Born: 7 February 1940, Nagoya, Japan
Affiliation at the time of the award: Kyoto Sangyo University, Kyoto, Japan, Yukawa Institute for Theoretical Physics (YITP), Kyoto University, Kyoto, Japan
Prize motivation: "for the discovery of the origin of the broken symmetry which predicts the existence of at least three families of quarks in nature"
Field: particle physics
Prize share: 1/4
Toshihide Maskawa was born in Nagoya, Japan. His parents made a living as traders, selling mainly sugar. Toshihide Maskawa chose a different path in life and was accepted to Nagoya University. He earned his PhD in particle physics in 1967 from the same university. He carried out his Nobel Prize-awarded work at Kyoto University. Since that time, he has been affiliated with both Nagoya and Kyoto universities. Toshihide Maskawa is married with two sons.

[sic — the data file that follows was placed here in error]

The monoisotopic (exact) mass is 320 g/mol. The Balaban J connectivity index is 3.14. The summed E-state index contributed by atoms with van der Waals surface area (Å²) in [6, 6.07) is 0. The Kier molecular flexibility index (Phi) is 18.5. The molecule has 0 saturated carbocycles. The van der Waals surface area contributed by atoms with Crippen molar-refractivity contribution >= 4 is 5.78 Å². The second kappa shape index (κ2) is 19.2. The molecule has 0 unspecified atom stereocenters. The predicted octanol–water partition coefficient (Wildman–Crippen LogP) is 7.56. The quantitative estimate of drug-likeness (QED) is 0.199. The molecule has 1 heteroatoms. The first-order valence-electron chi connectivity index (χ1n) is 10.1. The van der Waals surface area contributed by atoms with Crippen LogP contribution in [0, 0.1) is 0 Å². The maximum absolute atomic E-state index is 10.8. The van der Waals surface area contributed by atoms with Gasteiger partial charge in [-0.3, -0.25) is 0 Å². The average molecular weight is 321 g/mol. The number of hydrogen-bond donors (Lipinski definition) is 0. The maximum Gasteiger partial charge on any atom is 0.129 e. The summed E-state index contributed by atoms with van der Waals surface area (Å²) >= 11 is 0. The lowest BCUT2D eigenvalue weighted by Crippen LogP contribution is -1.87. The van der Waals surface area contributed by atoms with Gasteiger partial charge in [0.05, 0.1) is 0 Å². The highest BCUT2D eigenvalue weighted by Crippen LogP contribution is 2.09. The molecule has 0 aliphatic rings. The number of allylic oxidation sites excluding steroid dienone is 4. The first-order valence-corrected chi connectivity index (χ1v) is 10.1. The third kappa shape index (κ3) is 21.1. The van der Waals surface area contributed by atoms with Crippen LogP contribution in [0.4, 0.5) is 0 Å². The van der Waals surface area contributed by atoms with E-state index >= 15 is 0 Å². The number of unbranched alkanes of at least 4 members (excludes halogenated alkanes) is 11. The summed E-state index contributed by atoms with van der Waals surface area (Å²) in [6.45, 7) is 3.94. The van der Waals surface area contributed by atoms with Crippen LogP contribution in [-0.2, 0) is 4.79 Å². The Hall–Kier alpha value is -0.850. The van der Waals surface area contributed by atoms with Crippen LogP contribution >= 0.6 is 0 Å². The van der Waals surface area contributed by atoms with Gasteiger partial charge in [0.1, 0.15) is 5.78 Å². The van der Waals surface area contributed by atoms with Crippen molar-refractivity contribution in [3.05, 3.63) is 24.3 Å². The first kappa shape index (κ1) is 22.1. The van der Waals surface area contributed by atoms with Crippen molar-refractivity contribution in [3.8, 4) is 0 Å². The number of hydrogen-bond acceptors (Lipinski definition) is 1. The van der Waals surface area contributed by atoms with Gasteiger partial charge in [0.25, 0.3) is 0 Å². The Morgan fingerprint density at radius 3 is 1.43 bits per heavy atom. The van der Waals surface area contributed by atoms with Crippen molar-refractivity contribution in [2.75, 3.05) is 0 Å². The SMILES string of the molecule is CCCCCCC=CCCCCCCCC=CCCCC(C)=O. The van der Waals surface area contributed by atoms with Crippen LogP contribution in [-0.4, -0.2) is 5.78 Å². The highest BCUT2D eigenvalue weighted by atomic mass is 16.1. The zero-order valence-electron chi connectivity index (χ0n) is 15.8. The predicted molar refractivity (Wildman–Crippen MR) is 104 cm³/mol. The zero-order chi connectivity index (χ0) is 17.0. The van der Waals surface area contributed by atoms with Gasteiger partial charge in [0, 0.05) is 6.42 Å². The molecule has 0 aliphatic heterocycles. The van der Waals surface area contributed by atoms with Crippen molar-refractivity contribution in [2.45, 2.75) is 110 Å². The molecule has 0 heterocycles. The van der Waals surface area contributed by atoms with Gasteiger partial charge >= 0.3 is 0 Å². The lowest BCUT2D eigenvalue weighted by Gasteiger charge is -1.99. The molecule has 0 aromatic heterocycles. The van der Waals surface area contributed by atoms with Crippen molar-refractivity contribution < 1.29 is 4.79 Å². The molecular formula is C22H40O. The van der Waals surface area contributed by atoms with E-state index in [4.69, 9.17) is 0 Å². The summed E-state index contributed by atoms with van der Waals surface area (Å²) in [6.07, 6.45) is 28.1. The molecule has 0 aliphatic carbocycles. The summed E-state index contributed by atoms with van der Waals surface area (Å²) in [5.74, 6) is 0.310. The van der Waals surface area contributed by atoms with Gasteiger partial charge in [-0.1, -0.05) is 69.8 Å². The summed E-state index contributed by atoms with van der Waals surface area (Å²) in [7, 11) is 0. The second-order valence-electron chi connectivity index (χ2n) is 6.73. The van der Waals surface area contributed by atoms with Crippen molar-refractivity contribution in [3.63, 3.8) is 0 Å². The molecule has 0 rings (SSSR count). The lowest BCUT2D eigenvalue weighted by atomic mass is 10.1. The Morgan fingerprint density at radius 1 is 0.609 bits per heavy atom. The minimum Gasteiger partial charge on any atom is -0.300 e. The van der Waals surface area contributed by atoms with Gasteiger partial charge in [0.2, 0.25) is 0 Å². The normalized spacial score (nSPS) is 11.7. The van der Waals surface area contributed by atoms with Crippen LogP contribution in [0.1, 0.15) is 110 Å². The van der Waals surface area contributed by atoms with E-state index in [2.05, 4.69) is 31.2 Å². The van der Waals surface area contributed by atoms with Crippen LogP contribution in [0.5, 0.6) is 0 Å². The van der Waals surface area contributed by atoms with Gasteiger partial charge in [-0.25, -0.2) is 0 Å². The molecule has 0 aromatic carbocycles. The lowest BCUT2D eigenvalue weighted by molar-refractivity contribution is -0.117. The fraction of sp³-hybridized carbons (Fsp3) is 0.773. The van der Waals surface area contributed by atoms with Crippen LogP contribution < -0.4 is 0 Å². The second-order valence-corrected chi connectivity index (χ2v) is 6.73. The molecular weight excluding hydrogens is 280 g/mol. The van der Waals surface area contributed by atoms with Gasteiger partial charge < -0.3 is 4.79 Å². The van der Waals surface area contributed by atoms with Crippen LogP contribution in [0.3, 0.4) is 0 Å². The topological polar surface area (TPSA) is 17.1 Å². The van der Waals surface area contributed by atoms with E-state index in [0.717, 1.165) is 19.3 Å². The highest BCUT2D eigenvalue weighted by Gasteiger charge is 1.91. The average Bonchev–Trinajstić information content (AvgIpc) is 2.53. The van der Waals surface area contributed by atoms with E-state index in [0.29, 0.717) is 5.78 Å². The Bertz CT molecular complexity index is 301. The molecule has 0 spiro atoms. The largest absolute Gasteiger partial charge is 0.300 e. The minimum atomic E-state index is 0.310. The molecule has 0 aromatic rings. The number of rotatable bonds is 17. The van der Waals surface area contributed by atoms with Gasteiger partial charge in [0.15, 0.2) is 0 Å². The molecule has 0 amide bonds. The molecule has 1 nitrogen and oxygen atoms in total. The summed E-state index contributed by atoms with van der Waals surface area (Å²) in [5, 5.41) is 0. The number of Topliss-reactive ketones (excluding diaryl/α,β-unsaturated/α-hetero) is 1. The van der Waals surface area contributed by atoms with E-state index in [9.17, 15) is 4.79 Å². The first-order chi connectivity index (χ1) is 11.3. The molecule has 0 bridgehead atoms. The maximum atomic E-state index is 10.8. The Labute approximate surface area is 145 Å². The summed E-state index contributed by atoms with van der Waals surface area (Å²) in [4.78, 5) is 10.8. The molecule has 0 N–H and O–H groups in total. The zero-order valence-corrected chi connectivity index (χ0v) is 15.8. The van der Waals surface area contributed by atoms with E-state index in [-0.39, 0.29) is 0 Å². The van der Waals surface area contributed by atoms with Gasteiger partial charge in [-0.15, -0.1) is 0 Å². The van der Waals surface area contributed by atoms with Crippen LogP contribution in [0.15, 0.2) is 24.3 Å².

Physicists long assumed that nature is characterized by symmetry. In a kind of "mirrored world" where right and left changed places and matter was exchanged for antimatter, natural laws would stand. After it was discovered that the decay of certain particles (kaons) was asymmetrical, a mathematics-based explanation for this was presented by Toshihide Maskawa and Makoto Kobayashi in 1972. The explanation meant that there must be at least three families of "quarks" that form matter. This theory was later verified.